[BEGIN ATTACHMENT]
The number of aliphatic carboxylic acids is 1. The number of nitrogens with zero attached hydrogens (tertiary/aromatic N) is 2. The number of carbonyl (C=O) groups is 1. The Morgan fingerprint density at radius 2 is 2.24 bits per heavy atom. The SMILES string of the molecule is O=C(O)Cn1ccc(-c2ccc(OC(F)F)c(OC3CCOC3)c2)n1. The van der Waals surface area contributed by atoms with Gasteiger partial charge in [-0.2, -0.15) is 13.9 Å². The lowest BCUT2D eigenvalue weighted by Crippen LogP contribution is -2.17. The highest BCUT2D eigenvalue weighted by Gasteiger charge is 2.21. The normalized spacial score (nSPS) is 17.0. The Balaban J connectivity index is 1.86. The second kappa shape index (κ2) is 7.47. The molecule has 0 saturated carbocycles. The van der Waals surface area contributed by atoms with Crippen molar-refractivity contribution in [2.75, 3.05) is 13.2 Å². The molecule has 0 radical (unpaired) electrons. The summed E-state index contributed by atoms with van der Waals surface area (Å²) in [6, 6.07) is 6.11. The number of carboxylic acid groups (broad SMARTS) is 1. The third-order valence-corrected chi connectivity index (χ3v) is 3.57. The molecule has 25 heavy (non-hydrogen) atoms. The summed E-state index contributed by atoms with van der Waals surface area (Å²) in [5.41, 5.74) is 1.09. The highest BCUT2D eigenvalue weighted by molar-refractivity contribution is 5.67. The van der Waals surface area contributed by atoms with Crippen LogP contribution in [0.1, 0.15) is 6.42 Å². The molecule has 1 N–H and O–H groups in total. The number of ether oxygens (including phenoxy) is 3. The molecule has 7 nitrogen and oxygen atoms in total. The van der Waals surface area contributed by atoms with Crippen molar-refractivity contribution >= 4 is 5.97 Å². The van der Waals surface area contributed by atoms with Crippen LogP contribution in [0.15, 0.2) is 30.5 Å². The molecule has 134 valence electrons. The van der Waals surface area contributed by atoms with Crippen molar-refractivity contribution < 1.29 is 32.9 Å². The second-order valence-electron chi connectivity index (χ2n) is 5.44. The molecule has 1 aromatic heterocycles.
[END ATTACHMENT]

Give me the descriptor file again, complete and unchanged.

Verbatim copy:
The number of aliphatic carboxylic acids is 1. The number of nitrogens with zero attached hydrogens (tertiary/aromatic N) is 2. The number of carbonyl (C=O) groups is 1. The Morgan fingerprint density at radius 2 is 2.24 bits per heavy atom. The SMILES string of the molecule is O=C(O)Cn1ccc(-c2ccc(OC(F)F)c(OC3CCOC3)c2)n1. The van der Waals surface area contributed by atoms with Gasteiger partial charge in [-0.2, -0.15) is 13.9 Å². The lowest BCUT2D eigenvalue weighted by Crippen LogP contribution is -2.17. The highest BCUT2D eigenvalue weighted by Gasteiger charge is 2.21. The normalized spacial score (nSPS) is 17.0. The Balaban J connectivity index is 1.86. The second kappa shape index (κ2) is 7.47. The molecule has 0 saturated carbocycles. The van der Waals surface area contributed by atoms with Crippen molar-refractivity contribution in [2.75, 3.05) is 13.2 Å². The molecule has 0 radical (unpaired) electrons. The summed E-state index contributed by atoms with van der Waals surface area (Å²) in [6, 6.07) is 6.11. The number of carboxylic acid groups (broad SMARTS) is 1. The third-order valence-corrected chi connectivity index (χ3v) is 3.57. The molecule has 25 heavy (non-hydrogen) atoms. The summed E-state index contributed by atoms with van der Waals surface area (Å²) in [5.41, 5.74) is 1.09. The highest BCUT2D eigenvalue weighted by molar-refractivity contribution is 5.67. The van der Waals surface area contributed by atoms with Crippen LogP contribution in [0.1, 0.15) is 6.42 Å². The molecule has 1 N–H and O–H groups in total. The number of ether oxygens (including phenoxy) is 3. The molecule has 7 nitrogen and oxygen atoms in total. The van der Waals surface area contributed by atoms with Crippen molar-refractivity contribution >= 4 is 5.97 Å². The van der Waals surface area contributed by atoms with Crippen LogP contribution in [0.15, 0.2) is 30.5 Å². The molecule has 134 valence electrons. The van der Waals surface area contributed by atoms with Crippen molar-refractivity contribution < 1.29 is 32.9 Å². The second-order valence-electron chi connectivity index (χ2n) is 5.44. The molecule has 1 aromatic heterocycles.